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The Revolution of 1861The American Civil War in the Age of Nationalist Conflict$
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Andre M. Fleche

Print publication date: 2012

Print ISBN-13: 9780807835234

Published to North Carolina Scholarship Online: July 2014

DOI: 10.5149/9780807869925_fleche

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The South and the Principle of Self-Determination

The South and the Principle of Self-Determination

Chapter:
(p.80) 4 The South and the Principle of Self-Determination
Source:
The Revolution of 1861
Author(s):

Andre M. Fleche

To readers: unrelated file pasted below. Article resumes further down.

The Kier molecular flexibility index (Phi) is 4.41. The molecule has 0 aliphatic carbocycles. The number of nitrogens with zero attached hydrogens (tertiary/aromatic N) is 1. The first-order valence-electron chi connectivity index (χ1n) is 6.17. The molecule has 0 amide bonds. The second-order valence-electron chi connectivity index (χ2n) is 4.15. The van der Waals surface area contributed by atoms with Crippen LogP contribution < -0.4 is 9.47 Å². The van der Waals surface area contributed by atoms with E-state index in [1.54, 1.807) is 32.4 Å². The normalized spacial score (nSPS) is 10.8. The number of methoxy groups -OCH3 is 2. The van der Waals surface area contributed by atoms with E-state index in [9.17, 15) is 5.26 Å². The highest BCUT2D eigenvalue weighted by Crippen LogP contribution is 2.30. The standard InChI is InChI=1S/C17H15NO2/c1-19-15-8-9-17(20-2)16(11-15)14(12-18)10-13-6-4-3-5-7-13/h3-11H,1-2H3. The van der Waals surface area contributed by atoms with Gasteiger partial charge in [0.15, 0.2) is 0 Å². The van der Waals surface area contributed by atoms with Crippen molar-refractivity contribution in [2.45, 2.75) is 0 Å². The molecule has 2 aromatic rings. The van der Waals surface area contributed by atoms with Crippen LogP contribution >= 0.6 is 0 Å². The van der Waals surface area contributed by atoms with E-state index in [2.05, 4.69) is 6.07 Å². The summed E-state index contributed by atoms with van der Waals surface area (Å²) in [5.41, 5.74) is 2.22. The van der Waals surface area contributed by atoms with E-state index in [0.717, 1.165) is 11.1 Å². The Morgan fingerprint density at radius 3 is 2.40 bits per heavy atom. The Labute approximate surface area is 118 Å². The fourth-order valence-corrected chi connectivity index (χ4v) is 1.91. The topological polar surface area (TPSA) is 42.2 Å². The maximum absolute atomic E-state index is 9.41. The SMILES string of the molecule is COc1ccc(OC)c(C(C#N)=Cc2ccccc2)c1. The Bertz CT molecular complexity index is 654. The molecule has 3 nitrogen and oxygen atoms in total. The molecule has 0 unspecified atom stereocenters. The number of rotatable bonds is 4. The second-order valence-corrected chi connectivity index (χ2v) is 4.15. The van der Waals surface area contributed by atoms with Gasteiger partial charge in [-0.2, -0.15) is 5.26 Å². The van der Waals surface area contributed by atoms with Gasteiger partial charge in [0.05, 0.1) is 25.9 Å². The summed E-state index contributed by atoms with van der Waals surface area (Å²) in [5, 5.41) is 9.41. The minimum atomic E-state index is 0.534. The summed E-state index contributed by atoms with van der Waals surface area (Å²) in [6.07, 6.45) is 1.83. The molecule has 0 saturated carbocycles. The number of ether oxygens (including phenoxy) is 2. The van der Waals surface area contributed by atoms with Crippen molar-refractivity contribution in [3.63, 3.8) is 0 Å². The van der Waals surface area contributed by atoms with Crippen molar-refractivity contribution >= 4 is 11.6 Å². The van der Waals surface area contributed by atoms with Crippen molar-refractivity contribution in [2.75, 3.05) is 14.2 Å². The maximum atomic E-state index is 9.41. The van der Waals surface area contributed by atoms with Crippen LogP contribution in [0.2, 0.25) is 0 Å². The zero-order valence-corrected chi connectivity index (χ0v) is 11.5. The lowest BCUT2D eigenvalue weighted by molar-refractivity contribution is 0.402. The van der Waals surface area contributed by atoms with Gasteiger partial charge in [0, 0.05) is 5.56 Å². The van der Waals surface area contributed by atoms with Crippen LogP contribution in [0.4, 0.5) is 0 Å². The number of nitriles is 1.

Publisher:
University of North Carolina Press
DOI:10.5149/9780807869925_fleche.8

This chapter discusses how the Confederate States of America, or southern states, dispatched a number of delegates to Great Britain in an effort to coax the British to recognize their right to self-determination. The southern states made such an effort as previously Great Britain had allowed Sicily and Naples to secure freedoms from Italy. The southern states were hopeful that their delegates would be able to convince the British about their right to self-determination and recognize them as an independent state. The chapter also finds that bureaucrats, politicians, and policymakers from these states made concerted efforts to ensure that their right to self-determination was recognized, helping them to emerge as an independent sovereign nation.

Keywords:   Confederate of States, Great Britain, Sicily, Naples, freedom, self-determination, southern states

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